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What is an allegory? Let’s start with a bunch of definitions.

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Presentation on theme: "What is an allegory? Let’s start with a bunch of definitions."— Presentation transcript:

1 What is an allegory? Let’s start with a bunch of definitions.

2 ALLEGORY a story in which people, things, and happenings have a hidden or symbolic meaning: allegories are used for teaching or explaining ideas, moral principles, etc.

3 ALLEGORY a narrative (that means story) in which characters and action represent concepts different from the literal meaning of the story.

4 ALLEGORY Extending a metaphor (comparison) through an entire speech, passage or story so that objects, persons, and actions in the text are equated with meanings that lie outside the text.

5 ALLEGORY a story with both a literal and symbolic meaning (characters, events or things in the story represent something else)

6 ALLEGORY An allegory is a fictional story that refers to a real life situation using metaphors (comparisons).

7 ALLEGORY a story in which the characters and events are symbols that stand for ideas about human life or for a political or historical situation (learner’sdictionary.com)

8 Still confused? Well then, let’s look at some examples.

9 TWO WOLVES One evening an old Cherokee told his grandson about a battle that goes on inside people. He said, "My son, the battle is between two wolves inside us all.

10 One is evil. It is anger, envy, jealousy, sorrow, regret, greed, arrogance, self-pity, guilt, resentment, inferiority, lies, false pride, superiority, and ego.

11 The other is good. It is joy, peace, love, hope, serenity, humility, kindness, benevolence, empathy, generosity, truth, compassion, and faith."

12 The grandson thought about it for a minute and then asked his grandfather, "Which wolf wins?"

13 The old Cherokee simply replied, "The one you feed."

14 How is the story of the two wolves an allegory?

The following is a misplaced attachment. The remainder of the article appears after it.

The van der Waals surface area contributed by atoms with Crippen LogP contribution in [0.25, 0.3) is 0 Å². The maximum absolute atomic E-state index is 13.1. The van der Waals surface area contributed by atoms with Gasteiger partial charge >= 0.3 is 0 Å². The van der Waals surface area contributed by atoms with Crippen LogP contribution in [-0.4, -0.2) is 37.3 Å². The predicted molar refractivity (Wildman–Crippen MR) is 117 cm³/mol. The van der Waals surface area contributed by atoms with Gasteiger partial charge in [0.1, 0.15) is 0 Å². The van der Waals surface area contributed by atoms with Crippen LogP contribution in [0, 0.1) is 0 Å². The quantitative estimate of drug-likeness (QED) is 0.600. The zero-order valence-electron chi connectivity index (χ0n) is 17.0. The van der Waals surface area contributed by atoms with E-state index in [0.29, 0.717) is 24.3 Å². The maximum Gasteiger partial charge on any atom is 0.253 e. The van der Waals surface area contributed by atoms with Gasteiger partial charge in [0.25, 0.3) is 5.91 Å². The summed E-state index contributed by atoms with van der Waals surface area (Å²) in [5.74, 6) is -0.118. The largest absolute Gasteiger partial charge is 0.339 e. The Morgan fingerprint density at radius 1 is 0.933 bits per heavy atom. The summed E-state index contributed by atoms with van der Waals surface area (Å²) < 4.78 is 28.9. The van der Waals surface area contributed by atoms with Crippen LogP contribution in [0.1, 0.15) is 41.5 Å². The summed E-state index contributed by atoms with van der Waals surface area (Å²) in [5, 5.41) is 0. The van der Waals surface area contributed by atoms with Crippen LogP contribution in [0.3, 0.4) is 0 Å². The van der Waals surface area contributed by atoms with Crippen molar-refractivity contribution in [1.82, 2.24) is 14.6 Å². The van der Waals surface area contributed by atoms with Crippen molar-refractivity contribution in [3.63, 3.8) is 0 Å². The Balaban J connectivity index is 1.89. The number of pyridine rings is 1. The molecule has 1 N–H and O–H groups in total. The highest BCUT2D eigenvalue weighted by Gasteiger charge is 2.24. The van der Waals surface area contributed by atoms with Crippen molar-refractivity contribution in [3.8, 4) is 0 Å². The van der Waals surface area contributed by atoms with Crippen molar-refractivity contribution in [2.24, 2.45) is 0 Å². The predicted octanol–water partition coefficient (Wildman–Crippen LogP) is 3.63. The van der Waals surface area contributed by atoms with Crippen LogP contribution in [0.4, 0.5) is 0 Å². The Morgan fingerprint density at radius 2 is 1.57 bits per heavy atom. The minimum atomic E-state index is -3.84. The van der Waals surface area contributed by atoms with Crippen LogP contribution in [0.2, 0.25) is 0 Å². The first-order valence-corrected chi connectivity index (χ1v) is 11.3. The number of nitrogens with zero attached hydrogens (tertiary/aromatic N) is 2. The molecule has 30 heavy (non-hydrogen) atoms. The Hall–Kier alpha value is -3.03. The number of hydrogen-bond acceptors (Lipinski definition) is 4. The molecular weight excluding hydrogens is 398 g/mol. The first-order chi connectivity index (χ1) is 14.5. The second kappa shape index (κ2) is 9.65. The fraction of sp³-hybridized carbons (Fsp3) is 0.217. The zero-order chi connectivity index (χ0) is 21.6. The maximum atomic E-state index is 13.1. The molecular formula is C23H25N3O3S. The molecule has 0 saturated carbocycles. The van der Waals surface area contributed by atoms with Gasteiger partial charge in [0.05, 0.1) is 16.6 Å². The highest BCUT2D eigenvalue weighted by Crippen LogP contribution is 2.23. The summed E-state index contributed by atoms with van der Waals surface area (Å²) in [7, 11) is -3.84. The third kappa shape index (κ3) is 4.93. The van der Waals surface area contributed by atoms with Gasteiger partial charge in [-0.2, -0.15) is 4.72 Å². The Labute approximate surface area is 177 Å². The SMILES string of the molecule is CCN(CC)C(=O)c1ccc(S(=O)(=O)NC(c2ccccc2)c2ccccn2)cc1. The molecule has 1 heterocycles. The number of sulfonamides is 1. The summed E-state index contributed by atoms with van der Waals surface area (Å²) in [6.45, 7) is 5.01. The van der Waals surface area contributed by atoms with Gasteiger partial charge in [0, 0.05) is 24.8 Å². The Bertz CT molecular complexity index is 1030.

15 Think about the story of Goldilocks and the Three Bears.

16 How is the story of Goldilocks and the Three Bears an allegory?

17 Aesop's fables are examples of simple allegories, such as: The Ant and the Grasshopper - the grasshopper fails to provide for the winter while wasting time mocking the ant. The Dog and his Shadow - where the dog sees his reflection in a stream, and thinks the "other dog" has a larger piece of meat. He drops the one he's holding to grab it, and loses the meat in the water.

18 The Tortoise and the Hare The story of the tortoise and the hare is an allegory, expressing the belief that the slow and steady will always defeat the quick and prideful in the end. In Aesop’s popular fable two different distinct personality types compete, with the winner living slow and stable over the loser’s fast and impetuous lifestyle.

19 The Tortoise and the Hare continued… The hare has often been linked to youthful virility and physical vitality. The tortoise, on the other hand, is linked to age and tiredness. Two anthropomorphized creatures (animals given human qualities) compete for superiority, with the tortoise victor awarded fame, while the loser hare stews in his own disgrace, having failed to heed his elder's wisdom on matters of effective racing strategies.

20 The blindfolded figure with scales is an allegory of justice.

21 What is Dr. Seuss’s Star Bellied Sneetches an allegory for?

22 A great example of allegory is Dr. Seuss‘s work. He compares animals and different things that they have to symbolize so many different things. One example is The Sneetches. Animals think they're greater than other animals because they have a star on their stomach.